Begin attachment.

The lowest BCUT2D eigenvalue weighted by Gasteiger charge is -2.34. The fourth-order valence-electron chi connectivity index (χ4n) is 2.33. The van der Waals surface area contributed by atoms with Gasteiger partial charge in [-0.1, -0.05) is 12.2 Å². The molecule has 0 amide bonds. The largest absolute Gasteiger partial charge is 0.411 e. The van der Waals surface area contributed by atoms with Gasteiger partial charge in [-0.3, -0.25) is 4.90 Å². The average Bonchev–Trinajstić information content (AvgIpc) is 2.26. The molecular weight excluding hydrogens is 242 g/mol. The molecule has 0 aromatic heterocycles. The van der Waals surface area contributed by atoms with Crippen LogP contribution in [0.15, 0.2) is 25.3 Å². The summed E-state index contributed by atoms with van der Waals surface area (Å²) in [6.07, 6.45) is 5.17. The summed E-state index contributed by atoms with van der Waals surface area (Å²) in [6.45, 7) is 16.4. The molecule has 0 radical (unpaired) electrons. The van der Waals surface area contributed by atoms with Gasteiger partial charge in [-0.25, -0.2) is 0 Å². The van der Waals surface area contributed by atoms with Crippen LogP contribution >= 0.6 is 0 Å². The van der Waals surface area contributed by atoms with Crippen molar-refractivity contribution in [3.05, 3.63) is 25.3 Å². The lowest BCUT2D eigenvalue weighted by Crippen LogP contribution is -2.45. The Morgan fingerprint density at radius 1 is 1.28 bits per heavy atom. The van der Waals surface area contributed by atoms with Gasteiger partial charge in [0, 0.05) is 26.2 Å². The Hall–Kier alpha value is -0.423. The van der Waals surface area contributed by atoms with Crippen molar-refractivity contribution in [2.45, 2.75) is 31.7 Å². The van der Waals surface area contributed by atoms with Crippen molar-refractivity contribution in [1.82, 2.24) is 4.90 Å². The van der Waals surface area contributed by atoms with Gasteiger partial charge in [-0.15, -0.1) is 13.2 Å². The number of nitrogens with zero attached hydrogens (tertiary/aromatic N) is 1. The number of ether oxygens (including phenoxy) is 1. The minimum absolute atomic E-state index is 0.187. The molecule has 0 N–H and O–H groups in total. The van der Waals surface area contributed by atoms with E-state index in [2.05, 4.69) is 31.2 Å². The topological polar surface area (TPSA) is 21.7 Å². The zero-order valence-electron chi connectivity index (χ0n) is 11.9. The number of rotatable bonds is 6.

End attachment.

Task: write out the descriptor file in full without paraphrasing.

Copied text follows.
The lowest BCUT2D eigenvalue weighted by Gasteiger charge is -2.34. The fourth-order valence-electron chi connectivity index (χ4n) is 2.33. The van der Waals surface area contributed by atoms with Gasteiger partial charge in [-0.1, -0.05) is 12.2 Å². The molecule has 0 amide bonds. The largest absolute Gasteiger partial charge is 0.411 e. The van der Waals surface area contributed by atoms with Gasteiger partial charge in [-0.3, -0.25) is 4.90 Å². The average Bonchev–Trinajstić information content (AvgIpc) is 2.26. The molecular weight excluding hydrogens is 242 g/mol. The molecule has 0 aromatic heterocycles. The van der Waals surface area contributed by atoms with Crippen LogP contribution in [0.15, 0.2) is 25.3 Å². The summed E-state index contributed by atoms with van der Waals surface area (Å²) in [6.07, 6.45) is 5.17. The summed E-state index contributed by atoms with van der Waals surface area (Å²) in [6.45, 7) is 16.4. The molecule has 0 radical (unpaired) electrons. The van der Waals surface area contributed by atoms with Gasteiger partial charge in [-0.25, -0.2) is 0 Å². The van der Waals surface area contributed by atoms with Crippen LogP contribution >= 0.6 is 0 Å². The van der Waals surface area contributed by atoms with Crippen molar-refractivity contribution in [3.05, 3.63) is 25.3 Å². The lowest BCUT2D eigenvalue weighted by Crippen LogP contribution is -2.45. The Morgan fingerprint density at radius 1 is 1.28 bits per heavy atom. The van der Waals surface area contributed by atoms with Gasteiger partial charge in [0, 0.05) is 26.2 Å². The Hall–Kier alpha value is -0.423. The van der Waals surface area contributed by atoms with Crippen molar-refractivity contribution in [2.45, 2.75) is 31.7 Å². The van der Waals surface area contributed by atoms with Crippen molar-refractivity contribution in [1.82, 2.24) is 4.90 Å². The van der Waals surface area contributed by atoms with Gasteiger partial charge in [-0.15, -0.1) is 13.2 Å². The number of nitrogens with zero attached hydrogens (tertiary/aromatic N) is 1. The number of ether oxygens (including phenoxy) is 1. The minimum absolute atomic E-state index is 0.187. The molecule has 0 N–H and O–H groups in total. The van der Waals surface area contributed by atoms with E-state index in [2.05, 4.69) is 31.2 Å². The topological polar surface area (TPSA) is 21.7 Å². The zero-order valence-electron chi connectivity index (χ0n) is 11.9. The number of rotatable bonds is 6.